Why can’t I stick to my healthy diet?

There are many reasons why it can be hard to eat a good healthy diet.  Temptation is of course the number one.  You see other people around you eating sweets, donuts, cakes and biscuits, drinking sugary drinks and you just want to join in too!  It is natural to want to be able to have the same experiences as those around you, because it helps you feel as if you belong.  Cravings are number two, probably.  There is often a time when the only thing you really want is a crunchy, sugary fix and nothing else will do.  

There are people who will say it is just a question of will power.  If you just have the will power you can do anything.  This is all very well but it comes from the “pull yourself together” school of helfulness.  That is, unhelpful, unsympathetic advice that you just don’t have the power to take on board because things are out of balance. 

People with some severe chronic diseases like diabetes or coeliac disease absolutely must stick with a restrictive diet or their health will deteriorate massively, but for some even the threat of osteoporosis or continuing irritable bowel is not enough to force the changes needed.

A friend of mine is an eye surgeon and she was telling me that more than half of her patients were diabetics, and she was treating them for diabetic retinopathy – a disease of the eye caused by high blood sugar levels.  If blood sugar levels stay high for a length of time, the sufferer will go blind.  If diabetics would only reduce their sugar levels and keep them under control by following the prescribed diet, she said she wouldn’t have many patients to treat. She also said that if she was told she would loose her sight if she were in the same position, she would definitely stick to the low sugar diet.

As most of us would agree, the threat of loosing ones sight ought to be a big enough motivator for healthy eating.  Yet so many people still can’t resist the foods that are making them blind and my friend wondered why.

There is an answer in the ancient philosophy of Chinese 5 Element Medicine. This philosophy with over 2000 years of observation on life, explains  how the human body is controlled by 5 governing and interrelated elements: Fire, Water, Wood, Earth, and Metal.  Each element governs the actions of two or more major organs, so, for example, the lungs and large intestine are governed by the metal element.  It may seem that these two organs are unrelated in function or appearance  so why would they both come under the same governance? However, both organs are organs of elimination.  The lungs rid the body of surplus carbon dioxide produced by the production of energy from food (and thereby regulate the pH or acid alkali balance of the whole body), and the large intestine eliminates solid food waste.  Another part of the body, not always considered to be an organ, the skin, is also an organ of elimination as the body eliminates salts and other unwanted metabolic waste, via sweat, so it is also a Metal element organ.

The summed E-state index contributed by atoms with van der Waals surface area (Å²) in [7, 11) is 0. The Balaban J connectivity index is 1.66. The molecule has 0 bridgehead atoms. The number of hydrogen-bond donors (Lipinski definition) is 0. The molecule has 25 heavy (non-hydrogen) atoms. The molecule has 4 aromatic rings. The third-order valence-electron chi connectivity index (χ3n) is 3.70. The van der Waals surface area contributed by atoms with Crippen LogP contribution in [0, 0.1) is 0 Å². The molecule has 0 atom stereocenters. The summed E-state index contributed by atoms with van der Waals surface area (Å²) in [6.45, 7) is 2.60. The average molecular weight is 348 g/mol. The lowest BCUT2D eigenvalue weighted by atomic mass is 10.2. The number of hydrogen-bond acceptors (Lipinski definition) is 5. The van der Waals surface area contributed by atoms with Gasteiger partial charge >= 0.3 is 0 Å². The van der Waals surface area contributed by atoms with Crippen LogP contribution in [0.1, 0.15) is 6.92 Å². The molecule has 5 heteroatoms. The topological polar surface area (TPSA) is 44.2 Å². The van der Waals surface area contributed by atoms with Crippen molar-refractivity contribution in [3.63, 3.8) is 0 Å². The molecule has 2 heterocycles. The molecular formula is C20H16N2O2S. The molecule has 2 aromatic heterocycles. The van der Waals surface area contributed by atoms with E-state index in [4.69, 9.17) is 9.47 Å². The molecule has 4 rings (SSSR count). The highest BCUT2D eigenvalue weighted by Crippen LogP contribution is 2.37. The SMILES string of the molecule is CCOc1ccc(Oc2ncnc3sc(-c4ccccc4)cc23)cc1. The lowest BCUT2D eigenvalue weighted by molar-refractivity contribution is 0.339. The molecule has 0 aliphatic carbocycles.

As well as these organ and function correspondences in each element, there are emotional attributes too and the metal element is associated with the emotion of grief, or the need to let go – as we do to evacuate the bowels.  There is a flavour associated with metal and it is pungent, so spicy foods can be supportive to the Metal element provided they are not eaten in excess.

However when we look at the Earth element, we can start to see why sugar and sweet foods are so hard to give up.  The organs of the Earth element are the stomach and the spleen/pancreas.  These organs are concerned with digestion, with taking in nourishment and breaking it down ready for use by the body later.  The stomach secretes a protein digesting enzyme and hydrochloric acid which help to split large protein molecules into smaller ones ready for absorption, and the pancreas secretes many enzymes for the breakdown of protein, fat and carbohydrate foods groups.  Once broken down, the now small food particles can be absorbed from the gut into the blood stream. These functions make nourishment available to the cells and organs of the body, as our food has to be processed in order to be useful. Just as the Metal element was about Elimination, the Earth element is about Taking Things In. The flavour associated with the Earth element is sweetness.  This element also governs cycles such as menstruation, sleep, hormones, and our body clock.  Yellow and orange foods and sweet foods nourish this Earth aspect of our being. The Earth element is the most important because it is the source of all the others.